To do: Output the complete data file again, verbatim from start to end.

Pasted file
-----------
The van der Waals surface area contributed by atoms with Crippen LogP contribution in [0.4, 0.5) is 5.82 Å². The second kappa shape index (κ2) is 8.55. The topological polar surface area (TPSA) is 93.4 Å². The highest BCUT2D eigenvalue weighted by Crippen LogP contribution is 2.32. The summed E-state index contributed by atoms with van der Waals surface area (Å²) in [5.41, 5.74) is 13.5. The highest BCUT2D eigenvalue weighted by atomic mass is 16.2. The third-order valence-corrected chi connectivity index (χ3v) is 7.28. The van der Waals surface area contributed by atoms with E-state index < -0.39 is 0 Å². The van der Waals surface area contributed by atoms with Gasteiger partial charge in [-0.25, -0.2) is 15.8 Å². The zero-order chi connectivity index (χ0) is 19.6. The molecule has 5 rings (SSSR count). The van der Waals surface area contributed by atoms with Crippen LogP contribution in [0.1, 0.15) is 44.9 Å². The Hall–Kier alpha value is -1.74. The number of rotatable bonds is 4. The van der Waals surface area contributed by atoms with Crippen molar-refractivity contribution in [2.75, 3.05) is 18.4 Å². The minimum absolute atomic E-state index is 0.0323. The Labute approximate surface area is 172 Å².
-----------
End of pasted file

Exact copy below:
The van der Waals surface area contributed by atoms with Crippen LogP contribution in [0.4, 0.5) is 5.82 Å². The second kappa shape index (κ2) is 8.55. The topological polar surface area (TPSA) is 93.4 Å². The highest BCUT2D eigenvalue weighted by Crippen LogP contribution is 2.32. The summed E-state index contributed by atoms with van der Waals surface area (Å²) in [5.41, 5.74) is 13.5. The highest BCUT2D eigenvalue weighted by atomic mass is 16.2. The third-order valence-corrected chi connectivity index (χ3v) is 7.28. The van der Waals surface area contributed by atoms with E-state index < -0.39 is 0 Å². The van der Waals surface area contributed by atoms with Gasteiger partial charge in [-0.25, -0.2) is 15.8 Å². The zero-order chi connectivity index (χ0) is 19.6. The molecule has 5 rings (SSSR count). The van der Waals surface area contributed by atoms with Crippen LogP contribution in [0.1, 0.15) is 44.9 Å². The Hall–Kier alpha value is -1.74. The number of rotatable bonds is 4. The van der Waals surface area contributed by atoms with Crippen molar-refractivity contribution in [2.75, 3.05) is 18.4 Å². The minimum absolute atomic E-state index is 0.0323. The Labute approximate surface area is 172 Å².